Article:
Luke’s description of what happened on that first Christmas is by far the sweetest rendition of the Nativity that you could ever read. Perhaps that is grounded in our many, many Christmas Eve services, where we heard it read aloud. Perhaps it was read to us in our homes by our grandmothers in the King James translation. There is a good chance that when you read it, the voice of a very serious little boy named Linus will speak in your memories of childhood Christmases gone by. (By the way, an article in The Smithsonian Magazine reveals that two of the co-creators of ”A Charlie Brown Christmas” balked at the inclusion of Scripture in the show, but Charles Schulz insisted that it remain.)
So let us read Luke 2 again, as the days until Christmas now number in single digits:
Luke 2 (New Revised Standard Version)
In those days a decree went out from Emperor Augustus that all the world should be registered. 2 This was the first registration and was taken while Quirinius was governor of Syria. 3 All went to their own towns to be registered. 4 Joseph also went from the town of Nazareth in Galilee to Judea, to the city of David called Bethlehem, because he was descended from the house and family of David. 5 He went to be registered with Mary, to whom he was engaged and who was expecting a child. 6 While they were there, the time came for her to deliver her child. 7 And she gave birth to her firstborn son and wrapped him in bands of cloth, and laid him in a manger, because there was no place for them in the inn.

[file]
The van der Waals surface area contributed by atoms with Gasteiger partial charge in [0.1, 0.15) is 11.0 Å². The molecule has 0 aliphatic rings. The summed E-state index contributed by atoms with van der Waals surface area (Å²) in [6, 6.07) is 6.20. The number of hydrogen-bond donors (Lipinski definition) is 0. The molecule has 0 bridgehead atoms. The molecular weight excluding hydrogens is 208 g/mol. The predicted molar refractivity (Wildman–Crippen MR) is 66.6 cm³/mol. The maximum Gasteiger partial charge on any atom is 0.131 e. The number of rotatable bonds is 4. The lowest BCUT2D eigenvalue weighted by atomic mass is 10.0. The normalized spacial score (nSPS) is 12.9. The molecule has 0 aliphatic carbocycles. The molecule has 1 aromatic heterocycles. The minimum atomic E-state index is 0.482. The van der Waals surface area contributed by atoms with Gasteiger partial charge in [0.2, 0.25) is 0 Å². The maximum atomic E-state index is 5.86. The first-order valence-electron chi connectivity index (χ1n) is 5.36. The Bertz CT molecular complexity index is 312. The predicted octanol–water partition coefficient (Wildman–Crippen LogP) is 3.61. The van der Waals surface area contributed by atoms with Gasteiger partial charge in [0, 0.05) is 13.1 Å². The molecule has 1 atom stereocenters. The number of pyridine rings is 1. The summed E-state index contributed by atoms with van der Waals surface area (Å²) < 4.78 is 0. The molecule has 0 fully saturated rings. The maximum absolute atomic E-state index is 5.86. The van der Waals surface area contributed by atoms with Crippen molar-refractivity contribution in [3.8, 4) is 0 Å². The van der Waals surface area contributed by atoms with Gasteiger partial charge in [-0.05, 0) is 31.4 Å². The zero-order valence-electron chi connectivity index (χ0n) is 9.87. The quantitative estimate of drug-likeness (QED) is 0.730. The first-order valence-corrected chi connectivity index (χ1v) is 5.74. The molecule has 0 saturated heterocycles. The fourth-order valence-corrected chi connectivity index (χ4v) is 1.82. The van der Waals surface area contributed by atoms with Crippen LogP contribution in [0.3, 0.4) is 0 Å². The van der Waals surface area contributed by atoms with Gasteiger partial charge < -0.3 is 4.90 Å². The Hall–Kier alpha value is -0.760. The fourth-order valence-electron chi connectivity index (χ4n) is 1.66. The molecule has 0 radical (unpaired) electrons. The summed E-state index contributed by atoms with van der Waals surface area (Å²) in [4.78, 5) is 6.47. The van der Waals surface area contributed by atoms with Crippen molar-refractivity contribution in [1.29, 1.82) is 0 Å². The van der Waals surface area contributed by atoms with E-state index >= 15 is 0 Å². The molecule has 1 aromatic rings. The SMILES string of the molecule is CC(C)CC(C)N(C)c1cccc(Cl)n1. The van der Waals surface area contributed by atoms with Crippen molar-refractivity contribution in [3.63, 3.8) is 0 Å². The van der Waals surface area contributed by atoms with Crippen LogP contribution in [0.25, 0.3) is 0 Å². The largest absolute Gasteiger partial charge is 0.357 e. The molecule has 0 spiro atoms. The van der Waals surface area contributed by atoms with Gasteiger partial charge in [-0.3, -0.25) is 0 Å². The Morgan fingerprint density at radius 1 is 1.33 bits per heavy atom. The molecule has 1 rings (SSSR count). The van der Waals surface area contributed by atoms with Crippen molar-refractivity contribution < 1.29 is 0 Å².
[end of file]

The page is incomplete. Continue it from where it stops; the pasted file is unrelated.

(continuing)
We will continue this passage in our last devotional before Christmas, but let us pause at the manger and ponder this. It is such a simple story, one that begins with a country’s routine taxation system and ends in glory. No wonder people were amazed. Who would have thought that the long-awaited Messiah would be born of unmarried parents in such ignominy? How could the world have envisioned its Savior being laid in a dirty manger used for feeding barnyard animals? This story is surprising at every turn. And the unfortunate location of Jesus’ birth raises the same question for us every year: is there room in your inn for the Christ Child? Is there room in your heart, room in your expectations, room in your bank account, and room in your compassion for an refugee infant born so far from home?
And so before we get to the awestruck shepherds and the glories of the heavenly host, let us renew our passion for making room for everything and everyone that Jesus came to save. Where is God calling you to shine his light in somebody’s darkness? Make room.